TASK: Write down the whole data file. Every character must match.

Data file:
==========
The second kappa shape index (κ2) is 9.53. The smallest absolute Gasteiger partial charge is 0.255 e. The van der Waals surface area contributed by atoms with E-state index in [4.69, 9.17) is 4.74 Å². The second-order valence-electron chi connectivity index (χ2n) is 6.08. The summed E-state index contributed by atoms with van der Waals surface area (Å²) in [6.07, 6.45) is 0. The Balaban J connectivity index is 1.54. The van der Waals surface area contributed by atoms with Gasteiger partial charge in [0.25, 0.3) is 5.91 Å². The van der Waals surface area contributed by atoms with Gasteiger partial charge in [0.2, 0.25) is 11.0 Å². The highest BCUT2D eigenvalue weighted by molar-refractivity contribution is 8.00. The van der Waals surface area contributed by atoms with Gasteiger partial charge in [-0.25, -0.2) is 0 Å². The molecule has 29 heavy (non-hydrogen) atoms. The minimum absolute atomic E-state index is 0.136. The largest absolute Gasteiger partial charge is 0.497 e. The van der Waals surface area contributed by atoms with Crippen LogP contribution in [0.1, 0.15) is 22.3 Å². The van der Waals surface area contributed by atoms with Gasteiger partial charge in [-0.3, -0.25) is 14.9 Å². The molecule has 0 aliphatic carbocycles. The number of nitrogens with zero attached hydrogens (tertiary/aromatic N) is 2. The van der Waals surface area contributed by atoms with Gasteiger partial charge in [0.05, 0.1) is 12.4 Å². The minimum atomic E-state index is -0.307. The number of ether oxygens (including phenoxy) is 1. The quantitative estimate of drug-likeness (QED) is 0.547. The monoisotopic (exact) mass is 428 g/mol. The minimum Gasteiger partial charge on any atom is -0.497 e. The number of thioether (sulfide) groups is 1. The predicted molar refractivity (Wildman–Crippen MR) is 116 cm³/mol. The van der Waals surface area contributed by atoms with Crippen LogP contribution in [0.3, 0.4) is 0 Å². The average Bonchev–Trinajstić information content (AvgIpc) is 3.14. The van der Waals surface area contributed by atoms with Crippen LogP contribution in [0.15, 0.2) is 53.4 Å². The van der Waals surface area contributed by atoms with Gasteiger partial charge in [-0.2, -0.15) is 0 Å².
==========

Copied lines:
The second kappa shape index (κ2) is 9.53. The smallest absolute Gasteiger partial charge is 0.255 e. The van der Waals surface area contributed by atoms with E-state index in [4.69, 9.17) is 4.74 Å². The second-order valence-electron chi connectivity index (χ2n) is 6.08. The summed E-state index contributed by atoms with van der Waals surface area (Å²) in [6.07, 6.45) is 0. The Balaban J connectivity index is 1.54. The van der Waals surface area contributed by atoms with Gasteiger partial charge in [0.25, 0.3) is 5.91 Å². The van der Waals surface area contributed by atoms with Gasteiger partial charge in [0.2, 0.25) is 11.0 Å². The highest BCUT2D eigenvalue weighted by molar-refractivity contribution is 8.00. The van der Waals surface area contributed by atoms with Gasteiger partial charge in [-0.25, -0.2) is 0 Å². The molecule has 29 heavy (non-hydrogen) atoms. The minimum absolute atomic E-state index is 0.136. The largest absolute Gasteiger partial charge is 0.497 e. The van der Waals surface area contributed by atoms with Crippen LogP contribution in [0.1, 0.15) is 22.3 Å². The van der Waals surface area contributed by atoms with Gasteiger partial charge in [-0.3, -0.25) is 14.9 Å². The molecule has 0 aliphatic carbocycles. The number of nitrogens with zero attached hydrogens (tertiary/aromatic N) is 2. The van der Waals surface area contributed by atoms with Gasteiger partial charge in [0.05, 0.1) is 12.4 Å². The minimum atomic E-state index is -0.307. The number of ether oxygens (including phenoxy) is 1. The quantitative estimate of drug-likeness (QED) is 0.547. The monoisotopic (exact) mass is 428 g/mol. The minimum Gasteiger partial charge on any atom is -0.497 e. The number of thioether (sulfide) groups is 1. The predicted molar refractivity (Wildman–Crippen MR) is 116 cm³/mol. The van der Waals surface area contributed by atoms with Crippen LogP contribution in [0.3, 0.4) is 0 Å². The average Bonchev–Trinajstić information content (AvgIpc) is 3.14. The van der Waals surface area contributed by atoms with Crippen LogP contribution in [0.15, 0.2) is 53.4 Å². The van der Waals surface area contributed by atoms with Gasteiger partial charge in [-0.2, -0.15) is 0 Å².